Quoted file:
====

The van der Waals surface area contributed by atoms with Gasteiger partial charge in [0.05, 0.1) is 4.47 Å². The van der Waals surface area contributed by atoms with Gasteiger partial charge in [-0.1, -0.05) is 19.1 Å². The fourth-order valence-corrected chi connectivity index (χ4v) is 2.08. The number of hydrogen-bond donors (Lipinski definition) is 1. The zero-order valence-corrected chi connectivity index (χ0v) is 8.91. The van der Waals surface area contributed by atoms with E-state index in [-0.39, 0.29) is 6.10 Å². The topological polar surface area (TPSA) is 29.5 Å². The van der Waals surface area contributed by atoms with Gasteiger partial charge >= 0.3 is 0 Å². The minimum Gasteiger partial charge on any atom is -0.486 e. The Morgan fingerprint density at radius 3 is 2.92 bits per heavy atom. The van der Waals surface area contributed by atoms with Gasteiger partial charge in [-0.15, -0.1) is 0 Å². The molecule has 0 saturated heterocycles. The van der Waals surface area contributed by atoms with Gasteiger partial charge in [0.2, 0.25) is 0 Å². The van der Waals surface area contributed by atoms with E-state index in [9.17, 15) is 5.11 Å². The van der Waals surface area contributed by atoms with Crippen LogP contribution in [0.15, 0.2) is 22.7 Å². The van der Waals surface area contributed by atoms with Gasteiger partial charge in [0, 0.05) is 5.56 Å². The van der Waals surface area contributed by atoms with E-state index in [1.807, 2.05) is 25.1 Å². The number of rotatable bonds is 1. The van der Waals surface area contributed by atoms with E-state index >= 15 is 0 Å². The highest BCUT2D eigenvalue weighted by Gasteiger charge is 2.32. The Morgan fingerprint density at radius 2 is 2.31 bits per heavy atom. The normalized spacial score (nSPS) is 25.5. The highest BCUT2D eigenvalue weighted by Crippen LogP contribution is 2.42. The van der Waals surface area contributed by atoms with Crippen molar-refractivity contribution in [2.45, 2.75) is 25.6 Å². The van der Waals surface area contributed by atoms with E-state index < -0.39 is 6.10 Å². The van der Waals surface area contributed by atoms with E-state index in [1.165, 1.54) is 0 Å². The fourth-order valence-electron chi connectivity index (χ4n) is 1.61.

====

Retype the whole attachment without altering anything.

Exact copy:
The van der Waals surface area contributed by atoms with Gasteiger partial charge in [0.05, 0.1) is 4.47 Å². The van der Waals surface area contributed by atoms with Gasteiger partial charge in [-0.1, -0.05) is 19.1 Å². The fourth-order valence-corrected chi connectivity index (χ4v) is 2.08. The number of hydrogen-bond donors (Lipinski definition) is 1. The zero-order valence-corrected chi connectivity index (χ0v) is 8.91. The van der Waals surface area contributed by atoms with E-state index in [-0.39, 0.29) is 6.10 Å². The topological polar surface area (TPSA) is 29.5 Å². The van der Waals surface area contributed by atoms with Gasteiger partial charge >= 0.3 is 0 Å². The minimum Gasteiger partial charge on any atom is -0.486 e. The Morgan fingerprint density at radius 3 is 2.92 bits per heavy atom. The van der Waals surface area contributed by atoms with Gasteiger partial charge in [-0.15, -0.1) is 0 Å². The molecule has 0 saturated heterocycles. The van der Waals surface area contributed by atoms with Gasteiger partial charge in [0.2, 0.25) is 0 Å². The van der Waals surface area contributed by atoms with E-state index in [9.17, 15) is 5.11 Å². The van der Waals surface area contributed by atoms with Crippen LogP contribution in [0.15, 0.2) is 22.7 Å². The van der Waals surface area contributed by atoms with Gasteiger partial charge in [0, 0.05) is 5.56 Å². The van der Waals surface area contributed by atoms with E-state index in [1.807, 2.05) is 25.1 Å². The number of rotatable bonds is 1. The van der Waals surface area contributed by atoms with E-state index >= 15 is 0 Å². The highest BCUT2D eigenvalue weighted by Gasteiger charge is 2.32. The Morgan fingerprint density at radius 2 is 2.31 bits per heavy atom. The normalized spacial score (nSPS) is 25.5. The highest BCUT2D eigenvalue weighted by Crippen LogP contribution is 2.42. The van der Waals surface area contributed by atoms with Crippen molar-refractivity contribution in [2.45, 2.75) is 25.6 Å². The van der Waals surface area contributed by atoms with E-state index < -0.39 is 6.10 Å². The van der Waals surface area contributed by atoms with E-state index in [1.165, 1.54) is 0 Å². The fourth-order valence-electron chi connectivity index (χ4n) is 1.61.